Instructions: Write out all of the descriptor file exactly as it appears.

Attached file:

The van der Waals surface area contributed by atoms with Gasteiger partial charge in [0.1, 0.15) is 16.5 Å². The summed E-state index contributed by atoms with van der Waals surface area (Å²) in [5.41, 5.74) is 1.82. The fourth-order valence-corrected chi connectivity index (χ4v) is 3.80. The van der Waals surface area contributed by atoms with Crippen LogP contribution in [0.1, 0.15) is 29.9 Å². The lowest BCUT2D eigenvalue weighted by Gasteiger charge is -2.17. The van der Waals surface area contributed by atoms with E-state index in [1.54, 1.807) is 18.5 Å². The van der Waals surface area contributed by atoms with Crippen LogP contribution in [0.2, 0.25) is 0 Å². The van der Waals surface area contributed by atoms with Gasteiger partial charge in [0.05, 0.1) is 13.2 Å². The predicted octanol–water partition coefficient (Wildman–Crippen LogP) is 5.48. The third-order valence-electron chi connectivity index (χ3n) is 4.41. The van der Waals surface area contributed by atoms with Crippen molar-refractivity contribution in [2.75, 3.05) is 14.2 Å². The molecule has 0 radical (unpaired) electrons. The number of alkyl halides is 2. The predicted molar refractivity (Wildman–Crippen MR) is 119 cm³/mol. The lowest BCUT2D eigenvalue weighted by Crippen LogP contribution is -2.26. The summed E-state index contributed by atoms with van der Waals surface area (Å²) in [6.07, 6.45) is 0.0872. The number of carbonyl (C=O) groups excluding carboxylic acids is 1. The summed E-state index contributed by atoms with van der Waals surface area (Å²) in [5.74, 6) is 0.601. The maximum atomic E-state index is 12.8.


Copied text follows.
The van der Waals surface area contributed by atoms with Gasteiger partial charge in [0.1, 0.15) is 16.5 Å². The summed E-state index contributed by atoms with van der Waals surface area (Å²) in [5.41, 5.74) is 1.82. The fourth-order valence-corrected chi connectivity index (χ4v) is 3.80. The van der Waals surface area contributed by atoms with Crippen LogP contribution in [0.1, 0.15) is 29.9 Å². The lowest BCUT2D eigenvalue weighted by Gasteiger charge is -2.17. The van der Waals surface area contributed by atoms with E-state index in [1.54, 1.807) is 18.5 Å². The van der Waals surface area contributed by atoms with Crippen LogP contribution in [0.2, 0.25) is 0 Å². The van der Waals surface area contributed by atoms with Gasteiger partial charge in [0.05, 0.1) is 13.2 Å². The predicted octanol–water partition coefficient (Wildman–Crippen LogP) is 5.48. The third-order valence-electron chi connectivity index (χ3n) is 4.41. The van der Waals surface area contributed by atoms with Crippen molar-refractivity contribution in [2.75, 3.05) is 14.2 Å². The molecule has 0 radical (unpaired) electrons. The number of alkyl halides is 2. The predicted molar refractivity (Wildman–Crippen MR) is 119 cm³/mol. The lowest BCUT2D eigenvalue weighted by Crippen LogP contribution is -2.26. The summed E-state index contributed by atoms with van der Waals surface area (Å²) in [6.07, 6.45) is 0.0872. The number of carbonyl (C=O) groups excluding carboxylic acids is 1. The summed E-state index contributed by atoms with van der Waals surface area (Å²) in [5.74, 6) is 0.601. The maximum atomic E-state index is 12.8.